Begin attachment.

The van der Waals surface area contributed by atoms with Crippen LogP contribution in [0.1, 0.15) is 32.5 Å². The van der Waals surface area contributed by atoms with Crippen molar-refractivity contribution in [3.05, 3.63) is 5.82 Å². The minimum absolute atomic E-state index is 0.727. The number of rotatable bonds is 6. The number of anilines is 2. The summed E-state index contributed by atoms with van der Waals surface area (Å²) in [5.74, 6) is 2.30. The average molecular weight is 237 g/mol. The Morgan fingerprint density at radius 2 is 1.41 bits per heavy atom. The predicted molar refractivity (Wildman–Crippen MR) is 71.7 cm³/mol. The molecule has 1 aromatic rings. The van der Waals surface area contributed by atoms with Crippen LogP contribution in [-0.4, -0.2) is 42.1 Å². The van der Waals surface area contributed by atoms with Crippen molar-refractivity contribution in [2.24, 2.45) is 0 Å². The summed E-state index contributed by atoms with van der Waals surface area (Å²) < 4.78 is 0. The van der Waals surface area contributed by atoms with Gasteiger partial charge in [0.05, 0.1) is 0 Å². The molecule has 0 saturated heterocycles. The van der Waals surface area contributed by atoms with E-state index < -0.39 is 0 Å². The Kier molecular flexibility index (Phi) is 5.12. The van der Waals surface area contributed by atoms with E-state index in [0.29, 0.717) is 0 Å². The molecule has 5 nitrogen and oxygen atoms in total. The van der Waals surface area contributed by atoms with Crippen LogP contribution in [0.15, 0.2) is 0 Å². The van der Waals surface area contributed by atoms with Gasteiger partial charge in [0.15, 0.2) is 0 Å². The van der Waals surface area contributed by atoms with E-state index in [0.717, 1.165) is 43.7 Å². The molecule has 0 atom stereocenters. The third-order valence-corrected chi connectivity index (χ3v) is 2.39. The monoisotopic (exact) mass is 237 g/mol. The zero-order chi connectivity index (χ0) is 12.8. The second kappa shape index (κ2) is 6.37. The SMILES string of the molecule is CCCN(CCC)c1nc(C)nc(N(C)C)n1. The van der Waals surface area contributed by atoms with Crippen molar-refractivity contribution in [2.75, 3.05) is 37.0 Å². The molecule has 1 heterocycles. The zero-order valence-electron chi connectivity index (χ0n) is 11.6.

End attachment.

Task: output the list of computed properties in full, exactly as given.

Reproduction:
The van der Waals surface area contributed by atoms with Crippen LogP contribution in [0.1, 0.15) is 32.5 Å². The van der Waals surface area contributed by atoms with Crippen molar-refractivity contribution in [3.05, 3.63) is 5.82 Å². The minimum absolute atomic E-state index is 0.727. The number of rotatable bonds is 6. The number of anilines is 2. The summed E-state index contributed by atoms with van der Waals surface area (Å²) in [5.74, 6) is 2.30. The average molecular weight is 237 g/mol. The Morgan fingerprint density at radius 2 is 1.41 bits per heavy atom. The predicted molar refractivity (Wildman–Crippen MR) is 71.7 cm³/mol. The molecule has 1 aromatic rings. The van der Waals surface area contributed by atoms with Crippen LogP contribution in [-0.4, -0.2) is 42.1 Å². The van der Waals surface area contributed by atoms with Crippen molar-refractivity contribution in [2.24, 2.45) is 0 Å². The summed E-state index contributed by atoms with van der Waals surface area (Å²) < 4.78 is 0. The van der Waals surface area contributed by atoms with Gasteiger partial charge in [0.05, 0.1) is 0 Å². The molecule has 0 saturated heterocycles. The van der Waals surface area contributed by atoms with E-state index < -0.39 is 0 Å². The Kier molecular flexibility index (Phi) is 5.12. The van der Waals surface area contributed by atoms with E-state index in [0.29, 0.717) is 0 Å². The molecule has 5 nitrogen and oxygen atoms in total. The van der Waals surface area contributed by atoms with Crippen LogP contribution in [0.15, 0.2) is 0 Å². The van der Waals surface area contributed by atoms with Gasteiger partial charge in [0.15, 0.2) is 0 Å². The van der Waals surface area contributed by atoms with E-state index in [0.717, 1.165) is 43.7 Å². The molecule has 0 atom stereocenters. The third-order valence-corrected chi connectivity index (χ3v) is 2.39. The monoisotopic (exact) mass is 237 g/mol. The zero-order chi connectivity index (χ0) is 12.8. The second kappa shape index (κ2) is 6.37. The SMILES string of the molecule is CCCN(CCC)c1nc(C)nc(N(C)C)n1. The van der Waals surface area contributed by atoms with Crippen molar-refractivity contribution in [2.75, 3.05) is 37.0 Å². The molecule has 1 heterocycles. The zero-order valence-electron chi connectivity index (χ0n) is 11.6.